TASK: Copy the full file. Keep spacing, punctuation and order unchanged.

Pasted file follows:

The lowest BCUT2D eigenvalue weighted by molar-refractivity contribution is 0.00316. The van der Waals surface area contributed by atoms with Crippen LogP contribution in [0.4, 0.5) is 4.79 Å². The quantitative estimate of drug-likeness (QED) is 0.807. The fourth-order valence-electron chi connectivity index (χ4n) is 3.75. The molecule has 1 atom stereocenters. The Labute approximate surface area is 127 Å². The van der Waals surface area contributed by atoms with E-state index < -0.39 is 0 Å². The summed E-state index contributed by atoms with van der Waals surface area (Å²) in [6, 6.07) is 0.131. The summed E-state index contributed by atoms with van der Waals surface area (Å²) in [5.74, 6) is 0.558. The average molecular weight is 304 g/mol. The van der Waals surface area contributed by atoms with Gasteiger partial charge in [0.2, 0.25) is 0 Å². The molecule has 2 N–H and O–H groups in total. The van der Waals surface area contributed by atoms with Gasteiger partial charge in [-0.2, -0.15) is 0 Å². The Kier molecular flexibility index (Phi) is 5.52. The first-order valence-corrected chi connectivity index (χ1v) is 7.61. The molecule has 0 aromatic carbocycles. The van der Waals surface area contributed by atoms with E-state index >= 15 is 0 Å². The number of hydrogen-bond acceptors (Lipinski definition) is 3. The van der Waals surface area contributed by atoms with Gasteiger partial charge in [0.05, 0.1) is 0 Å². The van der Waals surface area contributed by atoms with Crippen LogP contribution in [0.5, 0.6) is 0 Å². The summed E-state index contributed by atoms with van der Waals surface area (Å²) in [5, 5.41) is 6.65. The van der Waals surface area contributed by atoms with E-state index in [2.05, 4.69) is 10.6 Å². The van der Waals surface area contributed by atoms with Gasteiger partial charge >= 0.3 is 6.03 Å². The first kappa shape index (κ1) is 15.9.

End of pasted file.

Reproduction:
The lowest BCUT2D eigenvalue weighted by molar-refractivity contribution is 0.00316. The van der Waals surface area contributed by atoms with Crippen LogP contribution in [0.4, 0.5) is 4.79 Å². The quantitative estimate of drug-likeness (QED) is 0.807. The fourth-order valence-electron chi connectivity index (χ4n) is 3.75. The molecule has 1 atom stereocenters. The Labute approximate surface area is 127 Å². The van der Waals surface area contributed by atoms with E-state index < -0.39 is 0 Å². The summed E-state index contributed by atoms with van der Waals surface area (Å²) in [6, 6.07) is 0.131. The summed E-state index contributed by atoms with van der Waals surface area (Å²) in [5.74, 6) is 0.558. The average molecular weight is 304 g/mol. The van der Waals surface area contributed by atoms with Gasteiger partial charge in [0.2, 0.25) is 0 Å². The molecule has 2 N–H and O–H groups in total. The van der Waals surface area contributed by atoms with Gasteiger partial charge in [-0.2, -0.15) is 0 Å². The Kier molecular flexibility index (Phi) is 5.52. The first-order valence-corrected chi connectivity index (χ1v) is 7.61. The molecule has 0 aromatic carbocycles. The van der Waals surface area contributed by atoms with E-state index >= 15 is 0 Å². The number of hydrogen-bond acceptors (Lipinski definition) is 3. The van der Waals surface area contributed by atoms with Gasteiger partial charge in [0.05, 0.1) is 0 Å². The van der Waals surface area contributed by atoms with Crippen LogP contribution in [0.5, 0.6) is 0 Å². The summed E-state index contributed by atoms with van der Waals surface area (Å²) in [5, 5.41) is 6.65. The van der Waals surface area contributed by atoms with E-state index in [2.05, 4.69) is 10.6 Å². The van der Waals surface area contributed by atoms with Gasteiger partial charge >= 0.3 is 6.03 Å². The first kappa shape index (κ1) is 15.9.